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Invasion and extinction: the last three million years of North Sea Pelecypod history
Vermeij, G.J. (1989). Invasion and extinction: the last three million years of North Sea Pelecypod history. Conserv. Biol. 3(3): 274-281
In: Conservation Biology. Wiley: Boston, Mass.. ISSN 0888-8892, more
Peer reviewed article  

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  • Vermeij, G.J.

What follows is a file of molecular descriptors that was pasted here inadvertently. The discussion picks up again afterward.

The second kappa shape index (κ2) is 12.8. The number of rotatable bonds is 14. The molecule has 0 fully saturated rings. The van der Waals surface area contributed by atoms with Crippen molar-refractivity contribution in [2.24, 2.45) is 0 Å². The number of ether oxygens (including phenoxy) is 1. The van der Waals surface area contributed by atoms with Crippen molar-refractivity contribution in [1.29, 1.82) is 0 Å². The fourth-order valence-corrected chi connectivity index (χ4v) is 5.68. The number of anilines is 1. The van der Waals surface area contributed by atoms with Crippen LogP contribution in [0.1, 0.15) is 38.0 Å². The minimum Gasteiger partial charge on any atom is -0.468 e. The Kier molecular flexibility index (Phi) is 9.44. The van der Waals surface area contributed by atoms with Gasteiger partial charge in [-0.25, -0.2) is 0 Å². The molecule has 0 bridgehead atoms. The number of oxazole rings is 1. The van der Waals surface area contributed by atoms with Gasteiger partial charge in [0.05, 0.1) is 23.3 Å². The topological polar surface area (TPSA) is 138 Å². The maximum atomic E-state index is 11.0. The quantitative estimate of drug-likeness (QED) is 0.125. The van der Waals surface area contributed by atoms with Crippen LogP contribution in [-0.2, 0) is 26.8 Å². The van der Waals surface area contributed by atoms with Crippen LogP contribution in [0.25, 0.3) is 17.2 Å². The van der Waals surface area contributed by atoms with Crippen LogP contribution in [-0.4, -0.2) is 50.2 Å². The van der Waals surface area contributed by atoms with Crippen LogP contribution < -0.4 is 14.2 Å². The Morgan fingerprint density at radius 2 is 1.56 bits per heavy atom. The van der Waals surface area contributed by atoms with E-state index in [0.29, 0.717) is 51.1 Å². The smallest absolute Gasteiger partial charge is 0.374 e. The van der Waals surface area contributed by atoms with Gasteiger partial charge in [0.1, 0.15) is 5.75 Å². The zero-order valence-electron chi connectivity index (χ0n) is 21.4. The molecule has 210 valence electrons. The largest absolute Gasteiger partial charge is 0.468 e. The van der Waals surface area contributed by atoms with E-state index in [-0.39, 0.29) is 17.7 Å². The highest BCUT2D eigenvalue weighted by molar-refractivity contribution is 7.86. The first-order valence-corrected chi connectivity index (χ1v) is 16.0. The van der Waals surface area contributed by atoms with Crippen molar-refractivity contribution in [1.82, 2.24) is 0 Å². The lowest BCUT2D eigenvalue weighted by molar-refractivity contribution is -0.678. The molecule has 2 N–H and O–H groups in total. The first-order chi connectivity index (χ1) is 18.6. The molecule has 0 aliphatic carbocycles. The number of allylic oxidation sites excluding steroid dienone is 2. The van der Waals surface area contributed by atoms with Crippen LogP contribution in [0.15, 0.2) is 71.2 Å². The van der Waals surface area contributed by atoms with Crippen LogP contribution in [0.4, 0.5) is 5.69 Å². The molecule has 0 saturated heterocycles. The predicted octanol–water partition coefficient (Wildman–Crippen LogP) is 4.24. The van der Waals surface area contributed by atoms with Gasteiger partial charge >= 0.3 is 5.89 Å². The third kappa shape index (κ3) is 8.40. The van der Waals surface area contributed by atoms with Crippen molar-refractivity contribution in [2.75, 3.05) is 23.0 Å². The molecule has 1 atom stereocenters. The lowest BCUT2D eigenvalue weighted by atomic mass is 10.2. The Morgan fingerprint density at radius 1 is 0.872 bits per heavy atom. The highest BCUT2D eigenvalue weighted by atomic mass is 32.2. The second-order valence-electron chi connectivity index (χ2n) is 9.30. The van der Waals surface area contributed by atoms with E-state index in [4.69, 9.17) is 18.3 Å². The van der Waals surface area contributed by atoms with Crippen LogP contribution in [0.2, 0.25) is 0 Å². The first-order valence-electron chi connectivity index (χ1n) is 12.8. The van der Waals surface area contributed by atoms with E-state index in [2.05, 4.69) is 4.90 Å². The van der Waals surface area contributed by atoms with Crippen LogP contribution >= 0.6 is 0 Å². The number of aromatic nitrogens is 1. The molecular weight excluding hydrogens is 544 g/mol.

Biotic interchange occurs when two or more biotas with separate evolutionary histories come together as barriers between them become less effective. The idea that extinction of species often accompanies invasion of species during biotic interchange is rooted in the view that the success of invasion is controlled largely by competition or predation among newcomers and native species. An analysis of the stratigraphical ranges of pelecypod species from the Pliocene and Pleistocene of the North Sea Basin revealed that the magnitude of extinction is not correlated with the absolute number of species invading from the North Pacific folIowing the opening of the Bering Strait during the Middle Pliocene or from the Mediterranean during the Early Pleistocene, and that North Pacific invaders and native North Sea species were equally susceptible to extinction during the Early Pleistocene. 1 suggest that, although invasion may resuIt in populational and ecological shifts in the recipient biota, it should rarely bring about extinction among marine species because marine competitors and predators are almost never 100 percent successful in locating and killing their victims, and because marine populations tend to be large. The fact that many invaders from the North Pacific and Mediterranean first became established in the North Sea during the Pleistocene points to the possibility that the reoccupation of the North Sea by marine organisms following periods of emergence provided unusually good opportunities for the successful invasion of foreign species.

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